The paper states: “In early life, the brain and immune system develop together. Immune activation from an infection or vaccine can cause elevated cytokines in the brain, thereby disrupting brain development. Specifically, immune activation can cause life-long brain injury and mental illnesses including autism, seizures/epilepsy, and schizophrenia… It is established beyond reasonable doubt that autism is caused by immune/microglial activation and IL-6/IL-17 specifically.”
The paper continues on the dangers of over-vaccination: “Vaccines are designed to cause immune activation. But can vaccines cause immune activation in the brain? Can vaccines induce IL-6 in the brain? The answer to these questions is YES. The aluminum (Al) adjuvant in vaccines can travel to the brain and stay there, causing long-term brain inflammation.”
Public health has been dismissive of claims that aluminum in vaccines is problematic by citing that oral aluminum exposure far exceeds that of vaccines. But this misses the critical fact that, according to CDC’s analysis, ingested uptake rate is a tiny fraction, only 0.07–0.39%.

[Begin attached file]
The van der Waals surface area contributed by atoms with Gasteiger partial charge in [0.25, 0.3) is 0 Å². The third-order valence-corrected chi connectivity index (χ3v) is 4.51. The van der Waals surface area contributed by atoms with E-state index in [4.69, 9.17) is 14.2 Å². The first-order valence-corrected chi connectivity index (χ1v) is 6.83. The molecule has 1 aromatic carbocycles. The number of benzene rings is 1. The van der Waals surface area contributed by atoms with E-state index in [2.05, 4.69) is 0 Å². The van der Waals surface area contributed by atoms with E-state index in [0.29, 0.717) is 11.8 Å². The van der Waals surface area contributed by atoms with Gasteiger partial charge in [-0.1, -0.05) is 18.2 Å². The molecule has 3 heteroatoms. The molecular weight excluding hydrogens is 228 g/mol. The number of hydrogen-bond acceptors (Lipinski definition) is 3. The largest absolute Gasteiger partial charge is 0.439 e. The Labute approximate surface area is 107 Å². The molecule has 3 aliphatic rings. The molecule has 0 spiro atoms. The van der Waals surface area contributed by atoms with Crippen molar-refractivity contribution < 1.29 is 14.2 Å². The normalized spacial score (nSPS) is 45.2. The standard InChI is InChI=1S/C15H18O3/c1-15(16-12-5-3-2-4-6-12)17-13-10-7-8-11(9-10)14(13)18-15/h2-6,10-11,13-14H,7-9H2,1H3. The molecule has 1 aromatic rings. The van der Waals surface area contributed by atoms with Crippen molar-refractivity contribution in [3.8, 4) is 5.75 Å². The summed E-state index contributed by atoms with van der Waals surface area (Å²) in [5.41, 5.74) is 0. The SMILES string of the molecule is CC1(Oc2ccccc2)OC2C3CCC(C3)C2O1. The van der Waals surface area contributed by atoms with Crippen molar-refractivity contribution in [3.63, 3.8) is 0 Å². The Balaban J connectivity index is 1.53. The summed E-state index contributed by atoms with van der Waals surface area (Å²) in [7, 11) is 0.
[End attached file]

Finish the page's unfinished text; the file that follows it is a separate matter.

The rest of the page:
Public health officials seem to be unaware of a 2017 paper, “Non-linear dose-response of aluminium hydroxide adjuvant particles: Selective low dose neurotoxicity,” which indicates smaller doses of aluminum can be more toxic as it bypasses the body’s defensive systems.
With such deleterious effects from aluminum, including new research suggesting an association with breast cancer and Alzheimer’s disease, it is time that public health begins a thorough examination of aluminum in vaccines. To ignore these problems is unethical.
Problem #4: A CDC whistleblower said that a vaccine-autism association was already found, and the data was suppressed.
A key study against the vaccine-autism connection, still cited by the CDC, is the following study, “Age at first measles-mumps-rubella vaccination in children with autism and school-matched control subjects: a population-based study in metropolitan Atlanta.” However, the study is fraudulent.